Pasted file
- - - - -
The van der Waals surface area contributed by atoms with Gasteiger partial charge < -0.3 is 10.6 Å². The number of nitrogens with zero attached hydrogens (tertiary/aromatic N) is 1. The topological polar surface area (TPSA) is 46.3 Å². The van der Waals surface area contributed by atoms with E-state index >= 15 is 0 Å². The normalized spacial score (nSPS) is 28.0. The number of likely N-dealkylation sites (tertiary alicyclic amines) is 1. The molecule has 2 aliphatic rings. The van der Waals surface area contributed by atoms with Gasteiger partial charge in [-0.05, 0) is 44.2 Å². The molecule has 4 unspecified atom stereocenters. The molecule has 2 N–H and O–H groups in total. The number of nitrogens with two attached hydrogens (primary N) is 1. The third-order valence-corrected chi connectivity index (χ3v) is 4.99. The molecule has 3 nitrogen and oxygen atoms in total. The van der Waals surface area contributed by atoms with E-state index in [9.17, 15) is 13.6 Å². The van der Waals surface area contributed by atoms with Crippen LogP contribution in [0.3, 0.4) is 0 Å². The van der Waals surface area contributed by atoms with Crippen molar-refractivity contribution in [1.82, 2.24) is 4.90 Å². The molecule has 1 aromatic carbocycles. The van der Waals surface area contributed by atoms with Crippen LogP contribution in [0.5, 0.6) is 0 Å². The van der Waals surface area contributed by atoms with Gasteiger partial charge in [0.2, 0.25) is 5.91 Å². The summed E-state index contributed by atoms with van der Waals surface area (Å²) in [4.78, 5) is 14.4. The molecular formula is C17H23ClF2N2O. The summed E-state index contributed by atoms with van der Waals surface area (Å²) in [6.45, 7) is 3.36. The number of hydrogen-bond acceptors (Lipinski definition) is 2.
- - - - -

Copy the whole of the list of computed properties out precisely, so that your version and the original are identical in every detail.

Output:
The van der Waals surface area contributed by atoms with Gasteiger partial charge < -0.3 is 10.6 Å². The number of nitrogens with zero attached hydrogens (tertiary/aromatic N) is 1. The topological polar surface area (TPSA) is 46.3 Å². The van der Waals surface area contributed by atoms with E-state index >= 15 is 0 Å². The normalized spacial score (nSPS) is 28.0. The number of likely N-dealkylation sites (tertiary alicyclic amines) is 1. The molecule has 2 aliphatic rings. The van der Waals surface area contributed by atoms with Gasteiger partial charge in [-0.05, 0) is 44.2 Å². The molecule has 4 unspecified atom stereocenters. The molecule has 2 N–H and O–H groups in total. The number of nitrogens with two attached hydrogens (primary N) is 1. The third-order valence-corrected chi connectivity index (χ3v) is 4.99. The molecule has 3 nitrogen and oxygen atoms in total. The van der Waals surface area contributed by atoms with E-state index in [9.17, 15) is 13.6 Å². The van der Waals surface area contributed by atoms with Crippen LogP contribution in [0.3, 0.4) is 0 Å². The van der Waals surface area contributed by atoms with Crippen molar-refractivity contribution in [1.82, 2.24) is 4.90 Å². The molecule has 1 aromatic carbocycles. The van der Waals surface area contributed by atoms with Crippen LogP contribution in [0.5, 0.6) is 0 Å². The van der Waals surface area contributed by atoms with Gasteiger partial charge in [0.2, 0.25) is 5.91 Å². The summed E-state index contributed by atoms with van der Waals surface area (Å²) in [4.78, 5) is 14.4. The molecular formula is C17H23ClF2N2O. The summed E-state index contributed by atoms with van der Waals surface area (Å²) in [6.45, 7) is 3.36. The number of hydrogen-bond acceptors (Lipinski definition) is 2.